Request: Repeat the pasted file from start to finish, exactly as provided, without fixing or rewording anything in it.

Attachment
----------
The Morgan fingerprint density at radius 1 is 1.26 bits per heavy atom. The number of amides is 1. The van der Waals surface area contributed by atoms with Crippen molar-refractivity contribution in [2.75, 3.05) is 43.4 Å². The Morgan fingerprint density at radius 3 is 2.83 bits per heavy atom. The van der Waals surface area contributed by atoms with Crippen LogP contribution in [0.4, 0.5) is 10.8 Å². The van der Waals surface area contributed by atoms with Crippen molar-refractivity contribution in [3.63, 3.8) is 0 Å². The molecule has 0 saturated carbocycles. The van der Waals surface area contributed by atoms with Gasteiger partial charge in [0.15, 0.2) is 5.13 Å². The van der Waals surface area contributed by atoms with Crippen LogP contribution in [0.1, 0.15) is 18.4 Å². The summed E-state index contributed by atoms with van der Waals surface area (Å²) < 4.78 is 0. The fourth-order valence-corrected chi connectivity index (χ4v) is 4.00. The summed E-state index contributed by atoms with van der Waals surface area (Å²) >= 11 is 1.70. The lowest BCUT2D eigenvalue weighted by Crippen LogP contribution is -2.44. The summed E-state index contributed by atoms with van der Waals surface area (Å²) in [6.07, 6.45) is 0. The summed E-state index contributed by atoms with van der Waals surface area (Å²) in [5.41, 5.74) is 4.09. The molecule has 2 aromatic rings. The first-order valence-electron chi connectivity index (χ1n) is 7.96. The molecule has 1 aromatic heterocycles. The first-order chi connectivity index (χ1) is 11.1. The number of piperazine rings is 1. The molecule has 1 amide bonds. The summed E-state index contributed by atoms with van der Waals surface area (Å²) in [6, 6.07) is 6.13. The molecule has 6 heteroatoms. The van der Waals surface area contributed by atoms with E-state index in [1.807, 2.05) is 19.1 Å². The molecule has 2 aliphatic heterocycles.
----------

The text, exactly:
The Morgan fingerprint density at radius 1 is 1.26 bits per heavy atom. The number of amides is 1. The van der Waals surface area contributed by atoms with Crippen molar-refractivity contribution in [2.75, 3.05) is 43.4 Å². The Morgan fingerprint density at radius 3 is 2.83 bits per heavy atom. The van der Waals surface area contributed by atoms with Crippen LogP contribution in [0.4, 0.5) is 10.8 Å². The van der Waals surface area contributed by atoms with Crippen molar-refractivity contribution in [3.63, 3.8) is 0 Å². The molecule has 0 saturated carbocycles. The van der Waals surface area contributed by atoms with Gasteiger partial charge in [0.15, 0.2) is 5.13 Å². The van der Waals surface area contributed by atoms with Crippen LogP contribution in [0.1, 0.15) is 18.4 Å². The summed E-state index contributed by atoms with van der Waals surface area (Å²) < 4.78 is 0. The fourth-order valence-corrected chi connectivity index (χ4v) is 4.00. The summed E-state index contributed by atoms with van der Waals surface area (Å²) >= 11 is 1.70. The lowest BCUT2D eigenvalue weighted by Crippen LogP contribution is -2.44. The summed E-state index contributed by atoms with van der Waals surface area (Å²) in [6.07, 6.45) is 0. The summed E-state index contributed by atoms with van der Waals surface area (Å²) in [5.41, 5.74) is 4.09. The molecule has 2 aromatic rings. The first-order valence-electron chi connectivity index (χ1n) is 7.96. The molecule has 1 aromatic heterocycles. The first-order chi connectivity index (χ1) is 11.1. The number of piperazine rings is 1. The molecule has 1 amide bonds. The summed E-state index contributed by atoms with van der Waals surface area (Å²) in [6, 6.07) is 6.13. The molecule has 6 heteroatoms. The van der Waals surface area contributed by atoms with E-state index in [1.807, 2.05) is 19.1 Å². The molecule has 2 aliphatic heterocycles.